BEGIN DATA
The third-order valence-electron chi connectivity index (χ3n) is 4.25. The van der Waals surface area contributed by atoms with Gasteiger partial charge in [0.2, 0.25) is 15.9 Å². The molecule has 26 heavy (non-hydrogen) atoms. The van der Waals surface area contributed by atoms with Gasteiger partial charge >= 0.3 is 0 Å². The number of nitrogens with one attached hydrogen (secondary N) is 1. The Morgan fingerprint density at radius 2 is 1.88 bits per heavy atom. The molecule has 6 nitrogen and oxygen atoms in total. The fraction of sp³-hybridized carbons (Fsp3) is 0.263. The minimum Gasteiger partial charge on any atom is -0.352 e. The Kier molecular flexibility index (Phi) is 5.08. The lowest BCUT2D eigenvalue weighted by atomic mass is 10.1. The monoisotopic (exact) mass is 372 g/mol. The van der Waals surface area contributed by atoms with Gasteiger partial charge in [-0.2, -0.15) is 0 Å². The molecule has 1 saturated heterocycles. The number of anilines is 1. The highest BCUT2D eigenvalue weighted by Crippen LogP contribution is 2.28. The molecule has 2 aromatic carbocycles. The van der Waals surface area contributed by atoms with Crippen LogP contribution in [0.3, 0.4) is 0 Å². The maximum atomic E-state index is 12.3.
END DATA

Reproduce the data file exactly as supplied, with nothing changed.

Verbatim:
The third-order valence-electron chi connectivity index (χ3n) is 4.25. The van der Waals surface area contributed by atoms with Gasteiger partial charge in [0.2, 0.25) is 15.9 Å². The molecule has 26 heavy (non-hydrogen) atoms. The van der Waals surface area contributed by atoms with Gasteiger partial charge >= 0.3 is 0 Å². The number of nitrogens with one attached hydrogen (secondary N) is 1. The Morgan fingerprint density at radius 2 is 1.88 bits per heavy atom. The molecule has 6 nitrogen and oxygen atoms in total. The fraction of sp³-hybridized carbons (Fsp3) is 0.263. The minimum Gasteiger partial charge on any atom is -0.352 e. The Kier molecular flexibility index (Phi) is 5.08. The lowest BCUT2D eigenvalue weighted by atomic mass is 10.1. The monoisotopic (exact) mass is 372 g/mol. The van der Waals surface area contributed by atoms with Gasteiger partial charge in [-0.2, -0.15) is 0 Å². The molecule has 1 saturated heterocycles. The number of anilines is 1. The highest BCUT2D eigenvalue weighted by Crippen LogP contribution is 2.28. The molecule has 2 aromatic carbocycles. The van der Waals surface area contributed by atoms with Crippen LogP contribution in [0.3, 0.4) is 0 Å². The maximum atomic E-state index is 12.3.